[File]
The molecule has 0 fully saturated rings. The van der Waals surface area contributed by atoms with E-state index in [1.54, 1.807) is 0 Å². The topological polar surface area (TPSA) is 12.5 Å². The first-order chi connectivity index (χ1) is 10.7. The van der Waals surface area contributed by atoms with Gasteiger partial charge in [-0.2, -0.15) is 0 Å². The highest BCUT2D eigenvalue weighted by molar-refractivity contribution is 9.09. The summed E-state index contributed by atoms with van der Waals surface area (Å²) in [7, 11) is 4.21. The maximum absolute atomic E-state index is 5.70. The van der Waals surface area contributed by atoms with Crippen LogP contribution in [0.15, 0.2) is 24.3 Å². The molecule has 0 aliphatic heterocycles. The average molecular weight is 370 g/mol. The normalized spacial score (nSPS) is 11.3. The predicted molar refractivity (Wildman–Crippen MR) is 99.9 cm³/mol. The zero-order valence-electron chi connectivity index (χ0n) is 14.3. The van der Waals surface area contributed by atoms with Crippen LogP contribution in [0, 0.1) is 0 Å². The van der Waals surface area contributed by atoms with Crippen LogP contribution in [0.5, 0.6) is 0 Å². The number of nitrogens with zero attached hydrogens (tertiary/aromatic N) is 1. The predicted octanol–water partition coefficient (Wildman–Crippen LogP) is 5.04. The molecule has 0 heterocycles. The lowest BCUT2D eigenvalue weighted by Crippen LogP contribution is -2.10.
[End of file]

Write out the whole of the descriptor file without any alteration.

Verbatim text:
The molecule has 0 fully saturated rings. The van der Waals surface area contributed by atoms with E-state index in [1.54, 1.807) is 0 Å². The topological polar surface area (TPSA) is 12.5 Å². The first-order chi connectivity index (χ1) is 10.7. The van der Waals surface area contributed by atoms with Gasteiger partial charge in [-0.2, -0.15) is 0 Å². The highest BCUT2D eigenvalue weighted by molar-refractivity contribution is 9.09. The summed E-state index contributed by atoms with van der Waals surface area (Å²) in [7, 11) is 4.21. The maximum absolute atomic E-state index is 5.70. The van der Waals surface area contributed by atoms with Crippen LogP contribution in [0.15, 0.2) is 24.3 Å². The molecule has 0 aliphatic heterocycles. The average molecular weight is 370 g/mol. The normalized spacial score (nSPS) is 11.3. The predicted molar refractivity (Wildman–Crippen MR) is 99.9 cm³/mol. The zero-order valence-electron chi connectivity index (χ0n) is 14.3. The van der Waals surface area contributed by atoms with Crippen LogP contribution in [0, 0.1) is 0 Å². The van der Waals surface area contributed by atoms with Crippen LogP contribution in [0.5, 0.6) is 0 Å². The number of nitrogens with zero attached hydrogens (tertiary/aromatic N) is 1. The predicted octanol–water partition coefficient (Wildman–Crippen LogP) is 5.04. The molecule has 0 heterocycles. The lowest BCUT2D eigenvalue weighted by Crippen LogP contribution is -2.10.